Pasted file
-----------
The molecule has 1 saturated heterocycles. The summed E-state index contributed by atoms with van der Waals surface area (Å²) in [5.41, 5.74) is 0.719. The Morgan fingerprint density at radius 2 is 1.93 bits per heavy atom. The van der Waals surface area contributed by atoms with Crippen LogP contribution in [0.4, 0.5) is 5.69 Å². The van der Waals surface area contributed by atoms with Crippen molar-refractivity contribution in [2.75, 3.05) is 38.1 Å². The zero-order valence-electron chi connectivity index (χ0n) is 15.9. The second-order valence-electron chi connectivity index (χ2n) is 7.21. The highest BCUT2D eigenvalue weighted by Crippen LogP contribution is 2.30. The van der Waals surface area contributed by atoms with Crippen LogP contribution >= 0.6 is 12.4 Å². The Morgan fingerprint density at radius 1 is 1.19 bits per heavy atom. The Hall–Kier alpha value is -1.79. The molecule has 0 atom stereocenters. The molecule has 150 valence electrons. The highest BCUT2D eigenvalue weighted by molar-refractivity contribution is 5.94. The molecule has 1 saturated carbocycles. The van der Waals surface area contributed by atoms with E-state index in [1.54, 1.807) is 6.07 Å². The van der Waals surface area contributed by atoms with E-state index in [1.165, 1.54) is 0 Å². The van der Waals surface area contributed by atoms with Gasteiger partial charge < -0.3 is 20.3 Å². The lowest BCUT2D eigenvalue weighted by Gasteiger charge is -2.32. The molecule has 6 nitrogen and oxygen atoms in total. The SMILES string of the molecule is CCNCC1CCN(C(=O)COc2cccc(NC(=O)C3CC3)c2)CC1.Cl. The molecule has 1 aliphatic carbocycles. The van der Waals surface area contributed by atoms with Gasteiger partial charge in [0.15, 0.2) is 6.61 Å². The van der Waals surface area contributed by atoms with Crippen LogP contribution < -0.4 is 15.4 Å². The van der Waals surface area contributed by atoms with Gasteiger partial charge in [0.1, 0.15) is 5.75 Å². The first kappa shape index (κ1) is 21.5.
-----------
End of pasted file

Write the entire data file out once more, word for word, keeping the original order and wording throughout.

The molecule has 1 saturated heterocycles. The summed E-state index contributed by atoms with van der Waals surface area (Å²) in [5.41, 5.74) is 0.719. The Morgan fingerprint density at radius 2 is 1.93 bits per heavy atom. The van der Waals surface area contributed by atoms with Crippen LogP contribution in [0.4, 0.5) is 5.69 Å². The van der Waals surface area contributed by atoms with Crippen molar-refractivity contribution in [2.75, 3.05) is 38.1 Å². The zero-order valence-electron chi connectivity index (χ0n) is 15.9. The second-order valence-electron chi connectivity index (χ2n) is 7.21. The highest BCUT2D eigenvalue weighted by Crippen LogP contribution is 2.30. The van der Waals surface area contributed by atoms with Crippen LogP contribution >= 0.6 is 12.4 Å². The Morgan fingerprint density at radius 1 is 1.19 bits per heavy atom. The Hall–Kier alpha value is -1.79. The molecule has 0 atom stereocenters. The molecule has 150 valence electrons. The highest BCUT2D eigenvalue weighted by molar-refractivity contribution is 5.94. The molecule has 1 saturated carbocycles. The van der Waals surface area contributed by atoms with E-state index in [1.54, 1.807) is 6.07 Å². The van der Waals surface area contributed by atoms with E-state index in [1.165, 1.54) is 0 Å². The van der Waals surface area contributed by atoms with Gasteiger partial charge < -0.3 is 20.3 Å². The lowest BCUT2D eigenvalue weighted by Gasteiger charge is -2.32. The molecule has 6 nitrogen and oxygen atoms in total. The SMILES string of the molecule is CCNCC1CCN(C(=O)COc2cccc(NC(=O)C3CC3)c2)CC1.Cl. The molecule has 1 aliphatic carbocycles. The van der Waals surface area contributed by atoms with Gasteiger partial charge in [0.15, 0.2) is 6.61 Å². The van der Waals surface area contributed by atoms with Crippen LogP contribution < -0.4 is 15.4 Å². The van der Waals surface area contributed by atoms with Gasteiger partial charge in [0.1, 0.15) is 5.75 Å². The first kappa shape index (κ1) is 21.5.